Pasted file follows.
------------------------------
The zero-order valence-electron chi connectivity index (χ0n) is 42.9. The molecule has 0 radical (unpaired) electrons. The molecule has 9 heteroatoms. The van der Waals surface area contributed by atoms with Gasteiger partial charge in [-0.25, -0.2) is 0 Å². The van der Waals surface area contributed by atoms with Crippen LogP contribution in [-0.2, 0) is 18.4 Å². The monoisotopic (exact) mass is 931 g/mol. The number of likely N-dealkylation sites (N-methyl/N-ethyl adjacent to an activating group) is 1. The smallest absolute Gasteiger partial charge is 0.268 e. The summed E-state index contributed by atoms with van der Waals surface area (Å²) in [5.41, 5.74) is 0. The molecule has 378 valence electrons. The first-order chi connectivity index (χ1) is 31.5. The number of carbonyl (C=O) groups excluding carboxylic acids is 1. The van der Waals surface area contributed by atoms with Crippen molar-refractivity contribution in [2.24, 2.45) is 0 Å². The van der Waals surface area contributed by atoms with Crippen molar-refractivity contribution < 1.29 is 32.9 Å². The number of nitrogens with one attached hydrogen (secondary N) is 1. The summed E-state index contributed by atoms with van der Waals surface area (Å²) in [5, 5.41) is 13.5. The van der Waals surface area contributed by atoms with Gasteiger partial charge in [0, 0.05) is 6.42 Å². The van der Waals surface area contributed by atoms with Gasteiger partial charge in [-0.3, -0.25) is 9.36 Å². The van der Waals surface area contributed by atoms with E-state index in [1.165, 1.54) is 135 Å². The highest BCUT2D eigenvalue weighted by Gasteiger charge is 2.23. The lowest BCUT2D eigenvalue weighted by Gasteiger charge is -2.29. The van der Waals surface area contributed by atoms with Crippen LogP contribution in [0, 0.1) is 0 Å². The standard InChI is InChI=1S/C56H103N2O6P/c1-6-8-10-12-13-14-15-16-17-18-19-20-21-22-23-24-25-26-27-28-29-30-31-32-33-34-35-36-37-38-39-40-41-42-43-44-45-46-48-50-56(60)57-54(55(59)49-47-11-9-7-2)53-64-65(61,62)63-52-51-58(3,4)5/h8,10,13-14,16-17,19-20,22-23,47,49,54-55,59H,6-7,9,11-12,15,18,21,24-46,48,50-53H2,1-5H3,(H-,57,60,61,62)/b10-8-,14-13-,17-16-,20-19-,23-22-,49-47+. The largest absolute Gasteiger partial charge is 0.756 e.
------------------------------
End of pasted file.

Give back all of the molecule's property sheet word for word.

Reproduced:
The zero-order valence-electron chi connectivity index (χ0n) is 42.9. The molecule has 0 radical (unpaired) electrons. The molecule has 9 heteroatoms. The van der Waals surface area contributed by atoms with Gasteiger partial charge in [-0.25, -0.2) is 0 Å². The van der Waals surface area contributed by atoms with Crippen LogP contribution in [-0.2, 0) is 18.4 Å². The monoisotopic (exact) mass is 931 g/mol. The number of likely N-dealkylation sites (N-methyl/N-ethyl adjacent to an activating group) is 1. The smallest absolute Gasteiger partial charge is 0.268 e. The summed E-state index contributed by atoms with van der Waals surface area (Å²) in [5.41, 5.74) is 0. The molecule has 378 valence electrons. The first-order chi connectivity index (χ1) is 31.5. The number of carbonyl (C=O) groups excluding carboxylic acids is 1. The van der Waals surface area contributed by atoms with Crippen molar-refractivity contribution in [2.24, 2.45) is 0 Å². The van der Waals surface area contributed by atoms with Crippen molar-refractivity contribution < 1.29 is 32.9 Å². The number of nitrogens with one attached hydrogen (secondary N) is 1. The summed E-state index contributed by atoms with van der Waals surface area (Å²) in [5, 5.41) is 13.5. The van der Waals surface area contributed by atoms with Gasteiger partial charge in [0, 0.05) is 6.42 Å². The van der Waals surface area contributed by atoms with Gasteiger partial charge in [-0.3, -0.25) is 9.36 Å². The van der Waals surface area contributed by atoms with E-state index in [1.165, 1.54) is 135 Å². The highest BCUT2D eigenvalue weighted by Gasteiger charge is 2.23. The lowest BCUT2D eigenvalue weighted by Gasteiger charge is -2.29. The van der Waals surface area contributed by atoms with Crippen LogP contribution in [0, 0.1) is 0 Å². The standard InChI is InChI=1S/C56H103N2O6P/c1-6-8-10-12-13-14-15-16-17-18-19-20-21-22-23-24-25-26-27-28-29-30-31-32-33-34-35-36-37-38-39-40-41-42-43-44-45-46-48-50-56(60)57-54(55(59)49-47-11-9-7-2)53-64-65(61,62)63-52-51-58(3,4)5/h8,10,13-14,16-17,19-20,22-23,47,49,54-55,59H,6-7,9,11-12,15,18,21,24-46,48,50-53H2,1-5H3,(H-,57,60,61,62)/b10-8-,14-13-,17-16-,20-19-,23-22-,49-47+. The largest absolute Gasteiger partial charge is 0.756 e.